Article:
If you are a media junkie like me, you know that presidential election coverage is seemingly inescapable. Even guilty pleasures like Perez Hilton have articles on Sarah Palin and Julia Allison’s coverage of Fashion Week took on an election theme. However, amid the presidential election brouhaha, local measures on November’s ballot are in danger of being overlooked.
Proposition 4 is the latest attempt of anti-choice advocates to restrict abortion access in
The issue of parents’ rights was a hotly debated issue when I spent Sunday afternoon phone banking for the No on Prop 4 Campaign. During the phone bank I called registered voters (all of whom are over 18 and therefore unaffected by the law) and told them why Proposition 4 is bad policy. The script phone bankers (including myself) read to voters acknowledged parents’ rightful desire to what to know what is going on with their teenagers' health but encouraged voters to think outside of their family (where presumably communication is great) and vote on behalf of vulnerable teenagers who could not go to their parents in case of an unplanned pregnancy for fear of violence.
Phone call after phone call, I got responses from voters who are also parents stating that parents are required by law to consent to their child’s healthcare in other instances and asking abortion should be different. My favorite anecdote came from a couple who were clearly anti-choice in which they informed me that parents are required to consent to a tattoo so obviously they should be required in cases of an abortion. I bit my tongue, but I wish I had responded – “Yes but the decision to get a tattoo is incomparable to an abortion. An unwanted pregnancy results in a child. The results of getting a tattoo is having a tattoo. No one is responsible for feeding the tattoo or for its well-being for a lifetime to come.”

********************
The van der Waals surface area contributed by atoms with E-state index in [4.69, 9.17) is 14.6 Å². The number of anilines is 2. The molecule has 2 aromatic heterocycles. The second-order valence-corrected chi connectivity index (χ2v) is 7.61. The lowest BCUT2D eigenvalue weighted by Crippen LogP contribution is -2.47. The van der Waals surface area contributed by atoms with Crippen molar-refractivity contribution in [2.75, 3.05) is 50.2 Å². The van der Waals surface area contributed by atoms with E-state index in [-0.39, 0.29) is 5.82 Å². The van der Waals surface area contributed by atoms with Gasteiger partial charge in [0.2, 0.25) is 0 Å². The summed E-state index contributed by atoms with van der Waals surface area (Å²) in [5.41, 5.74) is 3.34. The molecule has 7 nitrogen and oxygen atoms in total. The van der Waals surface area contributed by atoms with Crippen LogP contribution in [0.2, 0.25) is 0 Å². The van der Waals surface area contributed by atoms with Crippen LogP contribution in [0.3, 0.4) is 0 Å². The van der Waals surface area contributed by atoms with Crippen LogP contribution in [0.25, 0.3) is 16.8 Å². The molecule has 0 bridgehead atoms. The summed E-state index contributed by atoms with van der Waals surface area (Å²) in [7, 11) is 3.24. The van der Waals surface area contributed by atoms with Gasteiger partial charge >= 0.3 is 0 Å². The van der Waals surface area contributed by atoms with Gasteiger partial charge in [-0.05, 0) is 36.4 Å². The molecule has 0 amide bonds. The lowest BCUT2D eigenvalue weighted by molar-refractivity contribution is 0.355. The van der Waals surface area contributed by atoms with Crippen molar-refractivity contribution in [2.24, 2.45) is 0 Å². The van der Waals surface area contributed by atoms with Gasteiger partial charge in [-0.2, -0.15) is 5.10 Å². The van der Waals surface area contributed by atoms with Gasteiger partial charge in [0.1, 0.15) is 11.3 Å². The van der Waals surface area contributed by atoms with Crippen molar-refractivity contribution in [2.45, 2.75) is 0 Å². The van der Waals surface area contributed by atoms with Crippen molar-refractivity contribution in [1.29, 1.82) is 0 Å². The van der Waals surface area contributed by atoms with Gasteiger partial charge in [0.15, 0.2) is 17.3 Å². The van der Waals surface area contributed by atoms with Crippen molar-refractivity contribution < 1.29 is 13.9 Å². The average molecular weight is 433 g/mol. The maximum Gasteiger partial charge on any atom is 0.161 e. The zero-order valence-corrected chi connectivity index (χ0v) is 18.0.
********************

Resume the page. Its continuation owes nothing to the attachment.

Concerned about the claim that parents have a right to consent for their child’s healthcare, I did some research. The results were surprising. Parents are not necessarily required to consent to healthcare of a child. In fact, if a pregnant teen wants to get PRENATAL care in